Intergenerational mobility varies substantially across the U.S. today, with the non-industrial Midwest exhibiting some of highest rates of upward mobility. Has the landscape of mobility always been this way? Using a large historical linked sample, I show that the geography of mobility was significantly different in the early 20th century, with the coastal areas and industrial Midwest providing the most opportunities for upward mobility. I provide evidence that these historical patterns were driven by the types of jobs available in local labor markets rather than the childhood environment that one was exposed to, in contrast to the present. Over time, childhood exposure effects grew in relative importance as labor market structures converged, the returns to human capital increased, and as societal problems evolved. This, in turn, shifted the landscape of mobility in favor of places with more conducive environments for childhood development.

Intergenerational mobility varies substantially across the U.S. today, with the non-industrial Midwest exhibiting some of highest rates of upward mobility. Has the landscape of mobility always been this way? Using a large historical linked sample, I show that the geography of mobility was significantly different in the early 20th century, with the coastal areas and industrial Midwest providing the most opportunities for upward mobility. I provide evidence that these historical patterns were driven by the types of jobs available in local labor markets rather than the childhood environment that one was exposed to, in contrast to the present. Over time, childhood exposure effects grew in relative importance as labor market structures converged, the returns to human capital increased, and as societal problems evolved. This, in turn, shifted the landscape of mobility in favor of places with more conducive environments for childhood development.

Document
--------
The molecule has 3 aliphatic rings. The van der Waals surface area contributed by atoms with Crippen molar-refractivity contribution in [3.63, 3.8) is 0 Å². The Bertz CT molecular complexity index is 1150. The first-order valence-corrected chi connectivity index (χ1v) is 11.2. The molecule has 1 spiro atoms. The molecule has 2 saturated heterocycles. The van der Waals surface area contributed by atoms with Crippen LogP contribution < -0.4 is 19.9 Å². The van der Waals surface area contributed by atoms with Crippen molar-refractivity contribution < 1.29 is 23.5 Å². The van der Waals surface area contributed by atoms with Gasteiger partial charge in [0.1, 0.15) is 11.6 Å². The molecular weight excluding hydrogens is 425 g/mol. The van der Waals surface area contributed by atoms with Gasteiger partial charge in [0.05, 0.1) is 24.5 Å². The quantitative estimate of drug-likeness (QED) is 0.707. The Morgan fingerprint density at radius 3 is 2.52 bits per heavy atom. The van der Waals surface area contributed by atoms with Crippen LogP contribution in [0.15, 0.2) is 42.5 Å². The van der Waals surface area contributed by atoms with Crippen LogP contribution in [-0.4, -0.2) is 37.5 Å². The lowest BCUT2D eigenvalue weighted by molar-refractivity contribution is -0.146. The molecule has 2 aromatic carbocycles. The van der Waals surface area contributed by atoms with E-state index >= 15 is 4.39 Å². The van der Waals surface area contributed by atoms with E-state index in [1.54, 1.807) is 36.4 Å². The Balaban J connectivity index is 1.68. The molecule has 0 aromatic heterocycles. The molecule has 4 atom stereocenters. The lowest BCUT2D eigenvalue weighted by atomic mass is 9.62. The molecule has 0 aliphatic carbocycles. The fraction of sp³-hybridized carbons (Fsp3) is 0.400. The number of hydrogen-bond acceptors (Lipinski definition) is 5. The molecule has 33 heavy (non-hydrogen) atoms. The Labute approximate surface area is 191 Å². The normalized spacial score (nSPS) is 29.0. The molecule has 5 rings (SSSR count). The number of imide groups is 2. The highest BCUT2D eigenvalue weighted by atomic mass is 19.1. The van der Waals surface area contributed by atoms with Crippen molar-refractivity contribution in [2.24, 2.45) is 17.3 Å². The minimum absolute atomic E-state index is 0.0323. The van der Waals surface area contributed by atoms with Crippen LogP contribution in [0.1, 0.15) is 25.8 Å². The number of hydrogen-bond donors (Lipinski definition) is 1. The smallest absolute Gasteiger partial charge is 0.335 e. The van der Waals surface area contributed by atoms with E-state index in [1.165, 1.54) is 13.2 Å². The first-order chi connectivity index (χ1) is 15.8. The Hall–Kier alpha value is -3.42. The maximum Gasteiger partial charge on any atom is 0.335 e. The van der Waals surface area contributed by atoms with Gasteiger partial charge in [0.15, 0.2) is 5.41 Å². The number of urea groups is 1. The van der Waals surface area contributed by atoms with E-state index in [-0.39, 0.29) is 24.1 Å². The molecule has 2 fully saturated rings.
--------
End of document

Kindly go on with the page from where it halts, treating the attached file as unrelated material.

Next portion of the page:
The Effects of Education on Mortality: Evidence from a Large Representative Sample of American Twins

Robert Warren, Andrew Halpern-Manners, Evan Roberts, Jonas Helgertz

We are producing U.S.-based estimates of the effects of education on mortality (and any variation in those effects that exists across sub-groups), using a large and representative panel of twins drawn from linked complete-count Census records. For comparison purposes, and to shed additional light on the specific roles that neighborhood, family, and genetic factors play in confounding associations between education and mortality, we will also produce parallel estimates of the education-mortality relationship using data on (1) non-twin pairs who lived in different neighborhoods during childhood; (2) non-twin pairs who shared the same neighborhood growing up; and (3) non-twin siblings who shared the same family environment but whose genetic endowments vary to a greater degree. Our findings will have major implications for our understanding of educational gradients in mortality and should provide a useful foundation for future work examining the etiology of human survival.

We are producing U.S.-based estimates of the effects of education on mortality (and any variation in those effects that exists across sub-groups), using a large and representative panel of twins drawn from linked complete-count Census records. For comparison purposes, and to shed additional light on the specific roles that neighborhood, family, and genetic factors play in confounding associations between education and mortality, we will also produce parallel estimates of the education-mortality relationship using data on (1) non-twin pairs who lived in different neighborhoods during childhood; (2) non-twin pairs who shared the same neighborhood growing up; and (3) non-twin siblings who shared the same family environment but whose genetic endowments vary to a greater degree. Our findings will have major implications for our understanding of educational gradients in mortality and should provide a useful foundation for future work examining the etiology of human survival.